Some of us remember when “Made in America” wasn’t considered a warning label. Or a bad Whoopi Goldberg/Ted Danson comedy.
Erin and I were at Baby Depot for four solid hours. I kid you not. We found a crib we liked (C&T’s Silver model in a pecan finish), and we registered for some other baby stuff. Prior to this we visited and registered at Toys R Us, a process thankfully made shorter because Erin, Liz, and my mom had visited and done some registration work last week. The kid is gonna have some nifty stuff.
The crib selection process was lengthy mainly because we were uneducated and acquired a lot of our knowledge in the store kicking the tires as it were. We looked a variety of models from different manufacturers. In our opinion, the American-made cribs were inferior in quality of workmanship, materials and design. Although some of the higher end American-made brands were OK on the workmanship and materials fronts (meaning we found their construction to be sturdy), I don’t think I would recommend them. I would definitely stay away from the low-end American stuff. Not that they’re dangerous necessarily. I just don’t think they’ll hold up very well over time given their construction and materials. (Delta seemed to me to be a big offender in this respect.)
Where the American brands really got hammered, though, was design. (Apple Computer needs to come out with a baby crib.) C&T has a drawer underneath their cribs (which none of the American brands had). This should prove to be highly convenient storage. C&T uses wing nuts to adjust the height of the crib so you don’t need any tools to change the bed around as your kid grows. The American brands make you use a screw driver or a wrench. C&T has recessed rail hardware which presents a cleaner design aesthetic as opposed to the American brands which simply slap the ugly hardware on the wood for all to see. (This “hidden hardware” technique is present in European cabinetry design as well.) It may prove safer for baby to have inset hardware on the crib, but I think it’s a marginal consideration. Add it all up, though, and we think the American-made cribs are left in the dust by any of the C&T cribs. If I remember I will do an MTV style Baby Davison’s crib video for ya all once we have everything at home and set up. Somebody remind me.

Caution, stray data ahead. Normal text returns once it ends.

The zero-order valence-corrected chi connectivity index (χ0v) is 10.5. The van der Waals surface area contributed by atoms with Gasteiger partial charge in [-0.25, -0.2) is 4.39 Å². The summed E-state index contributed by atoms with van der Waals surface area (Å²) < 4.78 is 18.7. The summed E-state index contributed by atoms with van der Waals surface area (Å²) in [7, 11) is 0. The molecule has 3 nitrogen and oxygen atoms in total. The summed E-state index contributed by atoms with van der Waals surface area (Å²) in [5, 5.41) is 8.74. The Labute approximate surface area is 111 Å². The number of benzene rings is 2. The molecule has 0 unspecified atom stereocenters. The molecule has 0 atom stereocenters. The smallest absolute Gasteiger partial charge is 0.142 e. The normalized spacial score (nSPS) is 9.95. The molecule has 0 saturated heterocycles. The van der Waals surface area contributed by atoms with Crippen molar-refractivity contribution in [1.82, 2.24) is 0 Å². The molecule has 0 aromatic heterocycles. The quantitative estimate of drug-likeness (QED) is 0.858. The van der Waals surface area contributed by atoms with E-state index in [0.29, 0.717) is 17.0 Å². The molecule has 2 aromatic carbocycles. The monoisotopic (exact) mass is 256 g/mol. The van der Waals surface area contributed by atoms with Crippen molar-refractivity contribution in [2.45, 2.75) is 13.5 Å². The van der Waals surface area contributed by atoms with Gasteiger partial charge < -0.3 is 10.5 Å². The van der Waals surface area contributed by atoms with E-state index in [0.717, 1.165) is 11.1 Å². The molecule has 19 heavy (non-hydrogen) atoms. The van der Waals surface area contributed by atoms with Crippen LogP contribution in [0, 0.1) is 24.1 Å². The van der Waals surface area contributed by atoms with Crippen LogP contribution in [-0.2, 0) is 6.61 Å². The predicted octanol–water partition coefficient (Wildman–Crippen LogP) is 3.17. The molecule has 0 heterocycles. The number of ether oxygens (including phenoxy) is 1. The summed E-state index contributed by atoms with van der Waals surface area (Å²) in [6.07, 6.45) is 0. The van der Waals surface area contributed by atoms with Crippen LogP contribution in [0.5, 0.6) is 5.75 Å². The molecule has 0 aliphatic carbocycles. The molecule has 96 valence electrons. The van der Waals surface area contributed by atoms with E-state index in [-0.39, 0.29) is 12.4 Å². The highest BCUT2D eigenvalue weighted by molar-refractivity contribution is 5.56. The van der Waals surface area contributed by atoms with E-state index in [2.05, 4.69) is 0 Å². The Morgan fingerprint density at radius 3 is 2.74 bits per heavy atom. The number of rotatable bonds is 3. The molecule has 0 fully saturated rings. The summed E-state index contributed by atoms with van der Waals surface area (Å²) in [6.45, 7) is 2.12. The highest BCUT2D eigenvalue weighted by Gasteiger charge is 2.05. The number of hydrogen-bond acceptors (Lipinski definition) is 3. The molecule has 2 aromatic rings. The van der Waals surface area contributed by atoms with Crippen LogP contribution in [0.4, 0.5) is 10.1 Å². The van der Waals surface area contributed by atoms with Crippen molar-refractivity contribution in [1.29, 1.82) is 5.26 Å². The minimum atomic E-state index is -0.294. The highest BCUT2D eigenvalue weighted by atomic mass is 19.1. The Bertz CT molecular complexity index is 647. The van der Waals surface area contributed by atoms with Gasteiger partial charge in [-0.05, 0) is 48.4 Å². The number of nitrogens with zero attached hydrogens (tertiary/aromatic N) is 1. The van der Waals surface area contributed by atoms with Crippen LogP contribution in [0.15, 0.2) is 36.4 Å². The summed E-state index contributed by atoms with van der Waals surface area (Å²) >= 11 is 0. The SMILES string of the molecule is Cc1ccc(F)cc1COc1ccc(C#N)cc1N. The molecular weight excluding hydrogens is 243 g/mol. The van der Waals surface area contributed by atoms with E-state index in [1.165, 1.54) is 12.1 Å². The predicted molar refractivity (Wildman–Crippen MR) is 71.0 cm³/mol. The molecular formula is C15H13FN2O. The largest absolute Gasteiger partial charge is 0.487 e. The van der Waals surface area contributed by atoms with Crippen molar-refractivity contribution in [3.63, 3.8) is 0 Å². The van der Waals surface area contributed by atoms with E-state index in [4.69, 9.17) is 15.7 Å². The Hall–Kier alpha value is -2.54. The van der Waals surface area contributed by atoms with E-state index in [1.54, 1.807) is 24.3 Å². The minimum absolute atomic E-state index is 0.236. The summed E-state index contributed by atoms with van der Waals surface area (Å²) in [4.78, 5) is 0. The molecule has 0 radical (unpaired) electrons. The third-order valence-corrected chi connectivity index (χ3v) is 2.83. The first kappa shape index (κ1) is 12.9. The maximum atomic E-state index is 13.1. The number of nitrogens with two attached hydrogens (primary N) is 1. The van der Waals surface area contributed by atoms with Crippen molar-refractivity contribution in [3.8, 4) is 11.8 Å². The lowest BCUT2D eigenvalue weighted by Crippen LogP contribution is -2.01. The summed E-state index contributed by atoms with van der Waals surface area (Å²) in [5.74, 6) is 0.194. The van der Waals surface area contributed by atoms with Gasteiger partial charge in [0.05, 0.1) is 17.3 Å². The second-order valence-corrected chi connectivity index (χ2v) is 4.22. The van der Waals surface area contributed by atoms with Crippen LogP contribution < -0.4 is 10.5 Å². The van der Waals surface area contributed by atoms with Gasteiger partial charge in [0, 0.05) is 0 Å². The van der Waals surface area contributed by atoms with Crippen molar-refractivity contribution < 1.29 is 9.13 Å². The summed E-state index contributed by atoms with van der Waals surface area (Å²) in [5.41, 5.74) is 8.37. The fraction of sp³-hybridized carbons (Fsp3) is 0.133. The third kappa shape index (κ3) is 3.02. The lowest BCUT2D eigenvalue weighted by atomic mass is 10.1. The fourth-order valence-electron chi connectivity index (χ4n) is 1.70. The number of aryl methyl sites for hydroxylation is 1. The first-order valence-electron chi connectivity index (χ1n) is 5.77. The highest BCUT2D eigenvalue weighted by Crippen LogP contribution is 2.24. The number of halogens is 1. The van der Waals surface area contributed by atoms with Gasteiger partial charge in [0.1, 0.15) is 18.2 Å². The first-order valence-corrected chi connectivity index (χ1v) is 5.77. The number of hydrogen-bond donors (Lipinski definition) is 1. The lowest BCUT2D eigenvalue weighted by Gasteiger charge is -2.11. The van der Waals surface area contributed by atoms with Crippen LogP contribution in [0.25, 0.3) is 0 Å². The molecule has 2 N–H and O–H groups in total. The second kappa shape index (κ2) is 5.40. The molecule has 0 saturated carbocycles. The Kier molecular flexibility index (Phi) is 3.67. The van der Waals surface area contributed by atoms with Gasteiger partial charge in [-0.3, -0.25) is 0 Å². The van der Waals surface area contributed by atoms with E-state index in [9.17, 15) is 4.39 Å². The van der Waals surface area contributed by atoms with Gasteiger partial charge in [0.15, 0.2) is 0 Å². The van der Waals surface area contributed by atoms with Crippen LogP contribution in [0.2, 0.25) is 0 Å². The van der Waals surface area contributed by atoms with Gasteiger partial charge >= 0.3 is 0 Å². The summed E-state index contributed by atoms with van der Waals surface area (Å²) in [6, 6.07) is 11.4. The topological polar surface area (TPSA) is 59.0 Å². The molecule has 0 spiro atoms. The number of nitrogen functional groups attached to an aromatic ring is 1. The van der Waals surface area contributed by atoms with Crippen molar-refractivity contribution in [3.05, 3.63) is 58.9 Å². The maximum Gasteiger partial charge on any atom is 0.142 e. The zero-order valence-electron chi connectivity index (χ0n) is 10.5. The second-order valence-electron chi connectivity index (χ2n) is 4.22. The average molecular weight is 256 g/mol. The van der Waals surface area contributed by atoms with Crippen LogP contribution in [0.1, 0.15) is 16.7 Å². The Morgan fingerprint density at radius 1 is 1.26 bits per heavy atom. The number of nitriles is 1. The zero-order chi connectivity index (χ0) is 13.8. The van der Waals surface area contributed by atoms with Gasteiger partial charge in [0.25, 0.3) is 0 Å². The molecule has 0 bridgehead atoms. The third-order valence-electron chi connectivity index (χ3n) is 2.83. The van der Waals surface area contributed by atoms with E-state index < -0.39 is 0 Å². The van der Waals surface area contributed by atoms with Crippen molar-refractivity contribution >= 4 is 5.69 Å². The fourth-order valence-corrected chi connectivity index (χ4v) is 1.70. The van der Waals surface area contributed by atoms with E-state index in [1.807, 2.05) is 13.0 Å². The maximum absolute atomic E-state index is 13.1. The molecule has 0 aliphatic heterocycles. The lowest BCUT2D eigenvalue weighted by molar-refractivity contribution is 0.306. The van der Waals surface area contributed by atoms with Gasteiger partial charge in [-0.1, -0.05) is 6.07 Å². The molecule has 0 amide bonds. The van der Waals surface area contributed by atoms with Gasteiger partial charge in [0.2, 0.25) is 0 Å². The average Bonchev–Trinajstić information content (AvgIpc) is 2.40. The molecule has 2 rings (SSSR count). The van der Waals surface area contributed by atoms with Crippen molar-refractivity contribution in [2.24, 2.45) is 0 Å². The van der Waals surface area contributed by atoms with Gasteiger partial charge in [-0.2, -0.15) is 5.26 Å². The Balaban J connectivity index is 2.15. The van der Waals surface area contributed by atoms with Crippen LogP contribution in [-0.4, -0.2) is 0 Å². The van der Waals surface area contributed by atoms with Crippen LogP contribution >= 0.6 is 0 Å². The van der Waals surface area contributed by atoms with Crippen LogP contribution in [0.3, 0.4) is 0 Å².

Speaking of Baby Davison, the kid is 37 weeks now. All the squirming has moved Erin’s belly button off center, which is pretty funny if you ask me. (Erin thinks so too, and she’s the final arbiter of what baby-related events are or aren’t funny. You don’t see me lined up to give birth, so “funny” ain’t my call.) Erin’s now up 4 to 5 times per night, mostly thanks to baby’s pressure on the bladder. For the most part she’s been able to get right back to sleep, a fantastic talent to have and one which I hope I acquire soon because there’s no question that the kid will be waking me up too.